It was also in 1988 that Miriam introduced me to Isabelle Ganz who delighted everyone with her group Alhambra in a concert of Sephardi Life Cycle songs at the Almeida Theatre and presented the delightful Sacred and Secular music of the Sephardi Jews at the Purcell Room, Supported by Nitza and Robin Spiro.
It was always exciting to be in the presence of Miriam and Ronnie. Especially Miriam, who was so enthusiastic and brimming over with ideas and suggestions that were helpful to all.
Miriam Brickman and Ronnie Senator brought true riches in Jewish music and musicians to greatly enhance the Bnai Brith Jewish Music Festivals and thus Jewish music in the UK. The last time that Miriam and Ronnie were with us I think was at the Bloch Conference in Cambridge in 2007 where she performed in the concert.
They were always together – flitting between homes in London and New York – often catching a lift on the QE2 where Miriam would entertain on the piano and Ronnie would give lectures that enthralled the passengers. He was 89 and Miriam 81. Their health was failing. Despite this shocking news of the fire at their home, there may be something comforting or poignant that in their last moments they were also as one, and like Elijah were taken together up to heaven in a fiery embrace. Always innovative and spectacular.
A packed crowd of around 60 people attended the second JR salon event this week at Lauderdale House in Highgate. They were there to hear the virtuoso talents of violinist Irmina Trynkos, as well as the sparkling sounds of pianist Marco Fatichenti. And they weren’t disappointed.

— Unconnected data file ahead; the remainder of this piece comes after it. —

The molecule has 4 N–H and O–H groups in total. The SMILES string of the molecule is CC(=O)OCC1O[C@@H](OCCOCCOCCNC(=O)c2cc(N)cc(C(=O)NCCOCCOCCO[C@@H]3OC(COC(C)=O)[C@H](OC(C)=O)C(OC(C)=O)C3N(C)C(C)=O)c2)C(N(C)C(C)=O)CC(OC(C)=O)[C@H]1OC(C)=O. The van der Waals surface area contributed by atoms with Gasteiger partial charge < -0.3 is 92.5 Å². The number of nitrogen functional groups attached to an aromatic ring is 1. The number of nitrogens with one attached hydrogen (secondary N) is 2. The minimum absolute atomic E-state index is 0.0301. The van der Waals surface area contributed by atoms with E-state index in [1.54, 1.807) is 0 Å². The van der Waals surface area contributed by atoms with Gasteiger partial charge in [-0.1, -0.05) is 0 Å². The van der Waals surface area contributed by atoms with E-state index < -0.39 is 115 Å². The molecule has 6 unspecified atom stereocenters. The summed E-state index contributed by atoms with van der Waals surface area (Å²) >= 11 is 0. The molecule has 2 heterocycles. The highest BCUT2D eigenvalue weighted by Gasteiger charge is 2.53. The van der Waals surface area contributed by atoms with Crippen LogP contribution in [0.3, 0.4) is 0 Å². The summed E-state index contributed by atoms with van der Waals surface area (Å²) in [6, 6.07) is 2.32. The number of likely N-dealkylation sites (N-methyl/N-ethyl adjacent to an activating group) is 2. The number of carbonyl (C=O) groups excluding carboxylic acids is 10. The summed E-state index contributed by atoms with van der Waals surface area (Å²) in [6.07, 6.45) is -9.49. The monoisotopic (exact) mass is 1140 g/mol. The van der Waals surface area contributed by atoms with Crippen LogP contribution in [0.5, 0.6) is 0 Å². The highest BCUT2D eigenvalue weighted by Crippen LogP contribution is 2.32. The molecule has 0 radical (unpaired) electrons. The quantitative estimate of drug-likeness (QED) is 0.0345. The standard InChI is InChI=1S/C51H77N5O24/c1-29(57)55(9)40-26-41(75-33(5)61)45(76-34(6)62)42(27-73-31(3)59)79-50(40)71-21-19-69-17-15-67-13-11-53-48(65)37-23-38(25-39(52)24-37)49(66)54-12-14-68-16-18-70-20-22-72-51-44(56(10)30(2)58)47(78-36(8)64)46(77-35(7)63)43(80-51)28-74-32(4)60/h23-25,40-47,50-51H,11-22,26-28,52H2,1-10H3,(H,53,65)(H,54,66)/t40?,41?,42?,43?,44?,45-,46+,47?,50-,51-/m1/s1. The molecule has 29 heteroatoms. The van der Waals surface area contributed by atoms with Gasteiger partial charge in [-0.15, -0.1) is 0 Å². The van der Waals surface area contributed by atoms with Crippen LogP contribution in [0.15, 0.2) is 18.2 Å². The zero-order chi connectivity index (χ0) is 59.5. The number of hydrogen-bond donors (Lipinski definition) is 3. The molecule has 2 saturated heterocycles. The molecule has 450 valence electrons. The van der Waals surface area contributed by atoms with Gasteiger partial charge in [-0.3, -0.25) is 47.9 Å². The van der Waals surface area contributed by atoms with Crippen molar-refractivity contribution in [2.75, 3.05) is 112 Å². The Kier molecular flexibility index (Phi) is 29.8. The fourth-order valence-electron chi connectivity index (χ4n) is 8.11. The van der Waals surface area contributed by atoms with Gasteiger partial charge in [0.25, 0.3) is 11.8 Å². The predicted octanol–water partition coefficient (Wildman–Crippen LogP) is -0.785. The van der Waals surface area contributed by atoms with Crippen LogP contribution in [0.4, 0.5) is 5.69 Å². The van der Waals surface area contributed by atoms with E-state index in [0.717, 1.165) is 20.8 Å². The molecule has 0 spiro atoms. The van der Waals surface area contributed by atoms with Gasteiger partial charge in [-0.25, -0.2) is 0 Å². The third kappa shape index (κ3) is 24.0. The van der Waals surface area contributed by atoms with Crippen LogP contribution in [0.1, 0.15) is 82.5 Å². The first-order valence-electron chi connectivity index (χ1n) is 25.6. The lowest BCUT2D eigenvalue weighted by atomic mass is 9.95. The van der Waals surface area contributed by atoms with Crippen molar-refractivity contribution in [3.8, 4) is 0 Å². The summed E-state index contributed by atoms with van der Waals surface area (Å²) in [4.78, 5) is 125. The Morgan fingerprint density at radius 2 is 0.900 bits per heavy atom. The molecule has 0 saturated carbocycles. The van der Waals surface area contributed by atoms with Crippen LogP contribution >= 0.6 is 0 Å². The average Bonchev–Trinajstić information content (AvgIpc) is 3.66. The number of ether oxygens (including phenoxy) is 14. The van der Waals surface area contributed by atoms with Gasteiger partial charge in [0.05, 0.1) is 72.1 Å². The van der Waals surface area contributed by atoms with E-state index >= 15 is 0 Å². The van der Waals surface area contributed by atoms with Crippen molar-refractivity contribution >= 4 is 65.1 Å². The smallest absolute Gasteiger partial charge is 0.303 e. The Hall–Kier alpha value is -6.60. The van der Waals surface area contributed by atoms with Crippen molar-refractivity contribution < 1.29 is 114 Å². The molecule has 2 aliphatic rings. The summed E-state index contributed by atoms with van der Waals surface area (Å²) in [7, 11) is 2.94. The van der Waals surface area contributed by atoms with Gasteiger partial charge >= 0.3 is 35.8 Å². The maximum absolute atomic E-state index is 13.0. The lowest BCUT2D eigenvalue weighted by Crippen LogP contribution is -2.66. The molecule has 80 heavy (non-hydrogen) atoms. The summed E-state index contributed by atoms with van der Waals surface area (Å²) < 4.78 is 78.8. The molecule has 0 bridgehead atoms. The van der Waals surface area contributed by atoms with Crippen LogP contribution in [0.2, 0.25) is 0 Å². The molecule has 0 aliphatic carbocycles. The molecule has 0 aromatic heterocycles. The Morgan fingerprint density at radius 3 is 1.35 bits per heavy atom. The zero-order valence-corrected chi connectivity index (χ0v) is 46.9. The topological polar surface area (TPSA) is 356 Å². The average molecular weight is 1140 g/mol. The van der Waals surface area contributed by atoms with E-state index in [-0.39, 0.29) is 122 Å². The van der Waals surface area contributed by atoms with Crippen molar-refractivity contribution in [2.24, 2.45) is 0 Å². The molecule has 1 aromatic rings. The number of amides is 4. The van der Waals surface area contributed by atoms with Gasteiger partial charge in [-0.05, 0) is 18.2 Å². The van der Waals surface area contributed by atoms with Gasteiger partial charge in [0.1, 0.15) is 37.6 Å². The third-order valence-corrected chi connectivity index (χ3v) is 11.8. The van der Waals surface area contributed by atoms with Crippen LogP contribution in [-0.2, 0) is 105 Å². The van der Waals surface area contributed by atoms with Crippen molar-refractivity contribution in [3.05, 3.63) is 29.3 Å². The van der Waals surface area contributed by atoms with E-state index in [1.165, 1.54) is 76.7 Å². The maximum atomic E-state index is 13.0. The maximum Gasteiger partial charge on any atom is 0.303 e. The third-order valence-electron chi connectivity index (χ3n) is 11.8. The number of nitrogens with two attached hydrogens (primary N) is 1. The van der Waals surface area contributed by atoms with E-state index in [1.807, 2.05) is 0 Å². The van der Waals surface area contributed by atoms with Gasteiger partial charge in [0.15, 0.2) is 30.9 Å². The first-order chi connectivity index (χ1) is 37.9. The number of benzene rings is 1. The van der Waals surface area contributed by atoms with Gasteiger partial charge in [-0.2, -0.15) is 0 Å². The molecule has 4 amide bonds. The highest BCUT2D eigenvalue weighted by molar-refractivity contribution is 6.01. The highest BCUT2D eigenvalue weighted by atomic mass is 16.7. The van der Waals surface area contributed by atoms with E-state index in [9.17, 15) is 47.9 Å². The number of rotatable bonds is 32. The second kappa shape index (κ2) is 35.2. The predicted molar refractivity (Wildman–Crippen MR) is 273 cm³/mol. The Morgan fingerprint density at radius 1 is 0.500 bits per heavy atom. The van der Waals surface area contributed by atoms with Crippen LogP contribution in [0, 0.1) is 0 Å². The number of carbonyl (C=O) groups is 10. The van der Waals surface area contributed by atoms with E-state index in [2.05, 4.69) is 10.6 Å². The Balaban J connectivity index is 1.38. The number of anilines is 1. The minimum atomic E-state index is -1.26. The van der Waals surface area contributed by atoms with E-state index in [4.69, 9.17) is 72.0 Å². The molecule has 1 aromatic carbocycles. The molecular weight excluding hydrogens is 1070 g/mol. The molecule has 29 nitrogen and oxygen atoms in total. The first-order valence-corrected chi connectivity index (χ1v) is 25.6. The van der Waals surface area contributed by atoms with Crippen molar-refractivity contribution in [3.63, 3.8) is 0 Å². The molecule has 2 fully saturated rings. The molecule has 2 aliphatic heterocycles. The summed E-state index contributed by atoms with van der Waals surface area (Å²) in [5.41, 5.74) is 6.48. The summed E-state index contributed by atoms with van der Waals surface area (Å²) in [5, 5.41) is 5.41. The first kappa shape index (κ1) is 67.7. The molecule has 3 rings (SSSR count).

Dressed in a jewelled, emerald green evening gown, Irmina treated the audience to a programme full of energy and passion. Irmina opened proceedings with the sweeping Sonata for Violin and Piano in D Minor No.3 Op.108, by Johannes Brahms, followed by a piece by the relatively unknown Polish-German Jewish composer Ignatz Waghalter – his Sonata for Violin and Piano in F Minor Op.5.
Ernest Bloch’s Baal Shem Nigun and George Gershwin’s sprightly Prelude No.1 followed, as well as the theme by John Williams from Shindler’s List, which Irmina played in melancholy and moving style. The concert ended with the quirky gypsy sounds of Maurice Ravel’s Tzigane, played with terrific speed and verve by both violinist and pianist.
The music was interspersed with some background to the composers provided by the warm and engaging broadcaster Rodney Greenberg, who was the presenter for the evening. He and Irmina took time to discuss Waghalter's farewell – and return – to Germany, his fall from the public consciousness and how he made the wrong move of staying in New York rather than LA, as he might have better developed his career in Hollywood. She has taken on the task of reviving his little known works, along with other ‘forgotten’ composers.
The music was followed by drinks and canapés. The elegant, yet intimate, surrounds of Lauderdale House provided the perfect backdrop for the event and we hope to continue our salon series soon.
To find out more about Irmina Trynkos, read our article about her.
By Rebecca Taylor
Photos © Charlotte Mayhew